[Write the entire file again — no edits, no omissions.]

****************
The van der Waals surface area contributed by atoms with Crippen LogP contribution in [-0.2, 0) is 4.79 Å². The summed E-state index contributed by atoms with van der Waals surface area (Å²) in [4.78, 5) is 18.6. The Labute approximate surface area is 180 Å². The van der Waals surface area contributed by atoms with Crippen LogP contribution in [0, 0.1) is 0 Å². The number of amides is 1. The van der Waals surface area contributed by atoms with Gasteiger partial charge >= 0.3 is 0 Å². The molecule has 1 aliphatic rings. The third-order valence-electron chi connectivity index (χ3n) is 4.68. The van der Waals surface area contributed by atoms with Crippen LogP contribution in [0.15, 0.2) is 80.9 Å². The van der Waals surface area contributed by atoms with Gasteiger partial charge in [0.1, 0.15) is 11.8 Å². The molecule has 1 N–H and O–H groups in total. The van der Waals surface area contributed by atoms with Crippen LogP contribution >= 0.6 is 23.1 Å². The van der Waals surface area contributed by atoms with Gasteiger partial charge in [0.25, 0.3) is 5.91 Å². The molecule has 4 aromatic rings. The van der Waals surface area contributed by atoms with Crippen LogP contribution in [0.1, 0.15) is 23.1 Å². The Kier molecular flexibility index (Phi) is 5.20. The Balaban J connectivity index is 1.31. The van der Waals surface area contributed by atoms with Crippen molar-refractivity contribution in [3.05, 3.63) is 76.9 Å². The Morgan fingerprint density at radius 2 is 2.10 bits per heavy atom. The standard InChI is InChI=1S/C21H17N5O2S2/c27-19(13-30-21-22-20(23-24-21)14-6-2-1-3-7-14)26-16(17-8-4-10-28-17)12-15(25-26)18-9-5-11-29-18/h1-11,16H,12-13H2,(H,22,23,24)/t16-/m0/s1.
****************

The van der Waals surface area contributed by atoms with Crippen LogP contribution in [-0.2, 0) is 4.79 Å². The summed E-state index contributed by atoms with van der Waals surface area (Å²) in [4.78, 5) is 18.6. The Labute approximate surface area is 180 Å². The van der Waals surface area contributed by atoms with Crippen LogP contribution in [0, 0.1) is 0 Å². The number of amides is 1. The van der Waals surface area contributed by atoms with Gasteiger partial charge >= 0.3 is 0 Å². The molecule has 1 aliphatic rings. The third-order valence-electron chi connectivity index (χ3n) is 4.68. The van der Waals surface area contributed by atoms with Crippen LogP contribution in [0.15, 0.2) is 80.9 Å². The van der Waals surface area contributed by atoms with Gasteiger partial charge in [0.1, 0.15) is 11.8 Å². The molecule has 1 N–H and O–H groups in total. The van der Waals surface area contributed by atoms with Crippen LogP contribution >= 0.6 is 23.1 Å². The van der Waals surface area contributed by atoms with Gasteiger partial charge in [0.25, 0.3) is 5.91 Å². The molecule has 4 aromatic rings. The van der Waals surface area contributed by atoms with Crippen LogP contribution in [0.1, 0.15) is 23.1 Å². The Kier molecular flexibility index (Phi) is 5.20. The Balaban J connectivity index is 1.31. The van der Waals surface area contributed by atoms with Crippen molar-refractivity contribution in [3.05, 3.63) is 76.9 Å². The Morgan fingerprint density at radius 2 is 2.10 bits per heavy atom. The standard InChI is InChI=1S/C21H17N5O2S2/c27-19(13-30-21-22-20(23-24-21)14-6-2-1-3-7-14)26-16(17-8-4-10-28-17)12-15(25-26)18-9-5-11-29-18/h1-11,16H,12-13H2,(H,22,23,24)/t16-/m0/s1.